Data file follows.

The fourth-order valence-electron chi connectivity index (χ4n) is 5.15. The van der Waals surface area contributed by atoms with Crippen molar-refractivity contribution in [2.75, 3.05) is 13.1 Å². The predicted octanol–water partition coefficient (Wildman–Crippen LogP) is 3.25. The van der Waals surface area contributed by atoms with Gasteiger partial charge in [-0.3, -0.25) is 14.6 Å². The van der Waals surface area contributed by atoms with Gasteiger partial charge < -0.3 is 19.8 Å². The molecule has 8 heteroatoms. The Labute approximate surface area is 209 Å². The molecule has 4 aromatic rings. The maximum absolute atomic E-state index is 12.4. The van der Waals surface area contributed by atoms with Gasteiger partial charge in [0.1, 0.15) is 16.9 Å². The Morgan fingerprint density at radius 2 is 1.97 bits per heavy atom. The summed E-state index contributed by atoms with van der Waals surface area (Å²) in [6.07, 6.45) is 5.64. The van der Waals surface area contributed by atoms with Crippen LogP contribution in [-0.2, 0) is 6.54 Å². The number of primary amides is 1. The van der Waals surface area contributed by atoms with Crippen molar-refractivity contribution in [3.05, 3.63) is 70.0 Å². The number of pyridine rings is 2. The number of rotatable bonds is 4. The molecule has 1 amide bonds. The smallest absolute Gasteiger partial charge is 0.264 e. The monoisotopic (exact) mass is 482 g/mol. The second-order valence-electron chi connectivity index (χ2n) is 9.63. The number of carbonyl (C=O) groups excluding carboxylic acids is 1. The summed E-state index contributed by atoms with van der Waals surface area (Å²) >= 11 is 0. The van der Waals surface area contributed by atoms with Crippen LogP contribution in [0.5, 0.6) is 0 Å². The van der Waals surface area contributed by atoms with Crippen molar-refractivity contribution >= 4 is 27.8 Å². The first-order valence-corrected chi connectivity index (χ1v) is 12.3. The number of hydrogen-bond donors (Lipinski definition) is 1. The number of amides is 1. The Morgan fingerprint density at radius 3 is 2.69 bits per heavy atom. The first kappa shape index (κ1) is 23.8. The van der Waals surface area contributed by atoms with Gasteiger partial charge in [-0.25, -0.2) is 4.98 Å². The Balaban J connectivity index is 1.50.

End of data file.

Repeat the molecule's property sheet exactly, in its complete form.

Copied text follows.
The fourth-order valence-electron chi connectivity index (χ4n) is 5.15. The van der Waals surface area contributed by atoms with Crippen molar-refractivity contribution in [2.75, 3.05) is 13.1 Å². The predicted octanol–water partition coefficient (Wildman–Crippen LogP) is 3.25. The van der Waals surface area contributed by atoms with Gasteiger partial charge in [-0.3, -0.25) is 14.6 Å². The van der Waals surface area contributed by atoms with Gasteiger partial charge < -0.3 is 19.8 Å². The molecule has 8 heteroatoms. The Labute approximate surface area is 209 Å². The molecule has 4 aromatic rings. The maximum absolute atomic E-state index is 12.4. The van der Waals surface area contributed by atoms with Gasteiger partial charge in [0.1, 0.15) is 16.9 Å². The Morgan fingerprint density at radius 2 is 1.97 bits per heavy atom. The summed E-state index contributed by atoms with van der Waals surface area (Å²) in [6.07, 6.45) is 5.64. The van der Waals surface area contributed by atoms with Crippen LogP contribution in [-0.2, 0) is 6.54 Å². The number of primary amides is 1. The van der Waals surface area contributed by atoms with Crippen molar-refractivity contribution in [3.05, 3.63) is 70.0 Å². The number of pyridine rings is 2. The number of rotatable bonds is 4. The molecule has 1 amide bonds. The smallest absolute Gasteiger partial charge is 0.264 e. The monoisotopic (exact) mass is 482 g/mol. The second-order valence-electron chi connectivity index (χ2n) is 9.63. The number of carbonyl (C=O) groups excluding carboxylic acids is 1. The summed E-state index contributed by atoms with van der Waals surface area (Å²) >= 11 is 0. The van der Waals surface area contributed by atoms with Crippen LogP contribution in [0.5, 0.6) is 0 Å². The van der Waals surface area contributed by atoms with Crippen molar-refractivity contribution >= 4 is 27.8 Å². The first-order valence-corrected chi connectivity index (χ1v) is 12.3. The number of hydrogen-bond donors (Lipinski definition) is 1. The number of amides is 1. The Morgan fingerprint density at radius 3 is 2.69 bits per heavy atom. The first kappa shape index (κ1) is 23.8. The van der Waals surface area contributed by atoms with Gasteiger partial charge in [-0.25, -0.2) is 4.98 Å². The Balaban J connectivity index is 1.50.